Page:History of England (Macaulay) Vol 4.djvu/391

From Wikisource
Jump to navigation Jump to search
This page needs to be proofread.

made in 1692 has remained unaltered down to our own time. According to that valuation, one shilling in the pound on the rental of the kingdom amounted, in round numbers, to half a million. During a hundred and six years, a land tax bill was annually presented to Parliament, and was annually passed, though not always without murmurs from the country gentlemen. The rate was, in time of war, four shillings in the pound. In time of peace, before the reign of George the Third, only two or three shillings were usually granted; and, during a short part of the prudent and gentle administration of Walpole, the government asked for only one shilling. But, after the disastrous year in which England drew the sword against her American colonies, the rate was never less than four shillings. At length, in the year 1798, the Parliament relieved itself from the trouble of passing a new Act every spring. The land tax, at four shillings in the pound, was made permanent; and those who were subject to it were permitted to redeem it. A great part has been redeemed; and at present little more than a fiftieth of the ordinary revenue required in time of peace is raised by that impost which was once regarded as the most productive of all the resources of the State.[365]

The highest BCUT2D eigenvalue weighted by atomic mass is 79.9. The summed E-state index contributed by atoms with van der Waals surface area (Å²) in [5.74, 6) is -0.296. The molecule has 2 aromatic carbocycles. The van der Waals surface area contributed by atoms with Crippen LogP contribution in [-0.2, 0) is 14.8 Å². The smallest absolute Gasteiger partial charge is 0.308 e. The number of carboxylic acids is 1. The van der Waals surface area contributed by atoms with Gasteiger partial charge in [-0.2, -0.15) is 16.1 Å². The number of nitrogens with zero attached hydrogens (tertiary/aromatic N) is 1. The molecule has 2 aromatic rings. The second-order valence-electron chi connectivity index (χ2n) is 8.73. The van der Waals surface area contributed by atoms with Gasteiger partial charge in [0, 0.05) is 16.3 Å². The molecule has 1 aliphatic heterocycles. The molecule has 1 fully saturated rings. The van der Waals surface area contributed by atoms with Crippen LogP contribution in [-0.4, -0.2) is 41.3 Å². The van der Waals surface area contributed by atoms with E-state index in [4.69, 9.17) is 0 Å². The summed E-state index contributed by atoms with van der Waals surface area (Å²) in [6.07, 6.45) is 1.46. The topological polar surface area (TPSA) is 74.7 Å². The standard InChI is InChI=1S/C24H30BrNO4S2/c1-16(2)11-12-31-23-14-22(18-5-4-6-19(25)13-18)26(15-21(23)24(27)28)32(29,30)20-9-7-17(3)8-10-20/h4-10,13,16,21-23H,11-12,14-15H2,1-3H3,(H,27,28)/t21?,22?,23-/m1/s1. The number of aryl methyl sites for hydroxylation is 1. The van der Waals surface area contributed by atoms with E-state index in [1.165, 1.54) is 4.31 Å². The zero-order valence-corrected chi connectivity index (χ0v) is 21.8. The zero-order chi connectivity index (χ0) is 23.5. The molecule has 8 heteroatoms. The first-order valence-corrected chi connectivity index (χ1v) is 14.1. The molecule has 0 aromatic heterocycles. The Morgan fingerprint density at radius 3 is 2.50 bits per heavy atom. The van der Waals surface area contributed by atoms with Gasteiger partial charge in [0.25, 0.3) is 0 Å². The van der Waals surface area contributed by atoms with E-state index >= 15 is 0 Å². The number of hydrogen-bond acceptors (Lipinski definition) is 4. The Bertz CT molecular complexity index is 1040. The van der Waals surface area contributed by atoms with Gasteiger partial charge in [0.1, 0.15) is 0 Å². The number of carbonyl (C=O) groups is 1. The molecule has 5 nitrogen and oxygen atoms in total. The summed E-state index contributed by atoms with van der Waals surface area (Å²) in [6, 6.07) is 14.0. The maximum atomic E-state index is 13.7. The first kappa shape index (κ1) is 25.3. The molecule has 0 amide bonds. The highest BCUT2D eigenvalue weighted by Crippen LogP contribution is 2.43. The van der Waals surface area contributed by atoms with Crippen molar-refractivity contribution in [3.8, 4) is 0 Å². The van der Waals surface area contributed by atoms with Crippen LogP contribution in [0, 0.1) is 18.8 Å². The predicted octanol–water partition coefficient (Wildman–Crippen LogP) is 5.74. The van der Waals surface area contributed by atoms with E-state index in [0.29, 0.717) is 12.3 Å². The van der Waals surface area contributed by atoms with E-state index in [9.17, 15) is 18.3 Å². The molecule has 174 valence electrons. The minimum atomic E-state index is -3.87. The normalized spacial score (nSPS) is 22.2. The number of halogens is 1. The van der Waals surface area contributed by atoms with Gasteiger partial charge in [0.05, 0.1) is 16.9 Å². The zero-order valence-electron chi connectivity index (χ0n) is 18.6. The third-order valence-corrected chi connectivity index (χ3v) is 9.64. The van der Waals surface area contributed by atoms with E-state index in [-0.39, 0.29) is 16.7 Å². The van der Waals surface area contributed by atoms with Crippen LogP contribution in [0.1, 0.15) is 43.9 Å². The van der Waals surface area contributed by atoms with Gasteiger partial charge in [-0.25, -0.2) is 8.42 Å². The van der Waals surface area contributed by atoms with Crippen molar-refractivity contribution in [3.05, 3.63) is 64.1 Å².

The land tax was fixed, for the year 1693, at four shillings in the pound, and consequently brought about two millions into the Treasury. That sum, small as it may seem to a generation which has expended a hundred and twenty millions in twelve months, was such as had never before been raised here in one year by direct taxation. It seemed immense both to Englishmen and to foreigners. Lewis, who found it almost impossible to wring by cruel exactions from the beggared peasantry of France the means of supporting the greatest army and the most gorgeous court that had existed in Europe since the downfall of the Roman empire, broke out, it is said, into an exclamation of angry surprise when he learned that the Commons of England had, from dread and hatred of his power, unanimously determined to lay on themselves, in a year of scarcity and of